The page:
Psaki brushes off report that most families aren’t deported at Mexico border

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Psaki brushes off report that most families aren’t deported at Mexico border

White House Press Secretary Jen Psaki on Friday brushed off a report that says few family units are being deported to Mexico after i

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White House Press Secretary Jen Psaki on Friday brushed off a report that says few family units are being deported to Mexico after illegally crossing the US border — instead emphasizing that most adult migrants are sent back.

Psaki reframed the issue when asked about a report that said 13 percent of about 13,000 members of families were turned back to Mexico last week.

“The vast majority of adults are being sent back,” Psaki said at her daily press briefing.

In response to a followup question, Psaki said, “A majority of adults, which every adult is not a part of a family unit, as I’m sure you’re fully tracking. And tens of thousands of people are coming to our border.  We know that.  And so the majority of adults are being turned away.”

The most recently official monthly figures, from February, indicate Border Patrol agents apprehended more than 100,000 people along the US-Mexico border — a 28 percent increase from January.

In February, US Customs and Border Protection said it “completed 72,113 expulsions” under a Trump-era COVID-19 policy that allows for rapid deportations.

A child walks through tents at a migrant camp on the grounds of the National Institute for Migration near the "El Chaparral" border crossing on March 17, 2021.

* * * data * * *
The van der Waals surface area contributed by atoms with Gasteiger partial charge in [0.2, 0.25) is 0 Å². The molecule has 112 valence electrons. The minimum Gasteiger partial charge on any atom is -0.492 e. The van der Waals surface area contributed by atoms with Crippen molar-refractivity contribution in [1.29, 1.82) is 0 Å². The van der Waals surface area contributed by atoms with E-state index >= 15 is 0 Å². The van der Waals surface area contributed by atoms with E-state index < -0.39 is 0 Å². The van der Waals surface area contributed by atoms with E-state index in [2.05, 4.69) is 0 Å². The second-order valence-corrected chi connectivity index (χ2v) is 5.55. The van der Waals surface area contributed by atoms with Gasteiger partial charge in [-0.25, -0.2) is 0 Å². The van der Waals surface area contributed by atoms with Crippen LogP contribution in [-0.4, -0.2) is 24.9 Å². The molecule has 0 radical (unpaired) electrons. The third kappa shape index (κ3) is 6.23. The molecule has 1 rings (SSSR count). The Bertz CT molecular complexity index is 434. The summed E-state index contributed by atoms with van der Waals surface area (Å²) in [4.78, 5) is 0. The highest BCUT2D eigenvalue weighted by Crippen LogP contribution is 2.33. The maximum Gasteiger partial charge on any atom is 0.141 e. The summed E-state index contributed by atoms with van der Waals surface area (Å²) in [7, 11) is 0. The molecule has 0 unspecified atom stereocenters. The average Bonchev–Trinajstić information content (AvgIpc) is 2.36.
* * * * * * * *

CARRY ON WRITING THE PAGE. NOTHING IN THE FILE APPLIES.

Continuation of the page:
A child walks through tents at a migrant camp on the grounds of the National Institute for Migration near the “El Chaparral” border crossing on March 17, 2021.
Avalon/Pacific Coast News

Family units and unaccompanied minors represent the most significant increases along the border, which Republicans and some migrants attribute to Biden’s campaign promises to accept asylum seekers and reform immigration laws.

The Biden administration has allowed all unaccompanied children who illegally cross the US-Mexico border to stay at least temporarily in the country, but says it expels all single adults, as well as families if Mexican authorities have room to house them.

Psaki said at a briefing last week that some migrant families are being allowed to remain in the US because “there has been some less participation in keeping some of these families in Mexico than in the past.”

Deported Central American migrants remain installed in a public square, in Reynosa, state of Tamaulipas, Mexico, 26 March 2021.
The most recently official monthly figures, from February, indicate Border Patrol agents apprehended more than 100,000 people along the US-Mexico border — a 28 percent increase from January.
Martin Juarez/EPA

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